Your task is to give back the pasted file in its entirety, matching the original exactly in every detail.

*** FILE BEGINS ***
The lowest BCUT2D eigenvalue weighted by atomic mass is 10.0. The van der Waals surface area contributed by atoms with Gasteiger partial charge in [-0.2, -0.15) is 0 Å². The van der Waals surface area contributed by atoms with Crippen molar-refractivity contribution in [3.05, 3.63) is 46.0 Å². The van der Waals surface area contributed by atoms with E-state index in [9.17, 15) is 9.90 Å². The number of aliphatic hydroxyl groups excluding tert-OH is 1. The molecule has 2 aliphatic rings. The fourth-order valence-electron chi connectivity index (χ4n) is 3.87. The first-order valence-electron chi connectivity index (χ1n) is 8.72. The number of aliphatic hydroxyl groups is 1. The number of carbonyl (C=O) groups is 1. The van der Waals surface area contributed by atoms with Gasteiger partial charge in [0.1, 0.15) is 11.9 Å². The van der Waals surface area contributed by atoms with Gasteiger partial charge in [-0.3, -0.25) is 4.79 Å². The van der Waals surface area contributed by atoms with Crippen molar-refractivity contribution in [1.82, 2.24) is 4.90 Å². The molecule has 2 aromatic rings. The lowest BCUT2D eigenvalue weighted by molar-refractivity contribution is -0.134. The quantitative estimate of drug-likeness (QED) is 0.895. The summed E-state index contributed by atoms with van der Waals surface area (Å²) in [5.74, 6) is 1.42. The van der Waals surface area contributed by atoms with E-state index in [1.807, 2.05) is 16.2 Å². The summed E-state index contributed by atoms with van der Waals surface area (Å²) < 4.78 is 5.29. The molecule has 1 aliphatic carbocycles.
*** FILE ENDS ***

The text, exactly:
The lowest BCUT2D eigenvalue weighted by atomic mass is 10.0. The van der Waals surface area contributed by atoms with Gasteiger partial charge in [-0.2, -0.15) is 0 Å². The van der Waals surface area contributed by atoms with Crippen molar-refractivity contribution in [3.05, 3.63) is 46.0 Å². The van der Waals surface area contributed by atoms with E-state index in [9.17, 15) is 9.90 Å². The number of aliphatic hydroxyl groups excluding tert-OH is 1. The molecule has 2 aliphatic rings. The fourth-order valence-electron chi connectivity index (χ4n) is 3.87. The first-order valence-electron chi connectivity index (χ1n) is 8.72. The number of aliphatic hydroxyl groups is 1. The number of carbonyl (C=O) groups is 1. The van der Waals surface area contributed by atoms with Gasteiger partial charge in [0.1, 0.15) is 11.9 Å². The van der Waals surface area contributed by atoms with Gasteiger partial charge in [-0.3, -0.25) is 4.79 Å². The van der Waals surface area contributed by atoms with Crippen molar-refractivity contribution in [1.82, 2.24) is 4.90 Å². The molecule has 2 aromatic rings. The lowest BCUT2D eigenvalue weighted by molar-refractivity contribution is -0.134. The quantitative estimate of drug-likeness (QED) is 0.895. The summed E-state index contributed by atoms with van der Waals surface area (Å²) in [5.74, 6) is 1.42. The van der Waals surface area contributed by atoms with E-state index in [1.807, 2.05) is 16.2 Å². The summed E-state index contributed by atoms with van der Waals surface area (Å²) < 4.78 is 5.29. The molecule has 1 aliphatic carbocycles.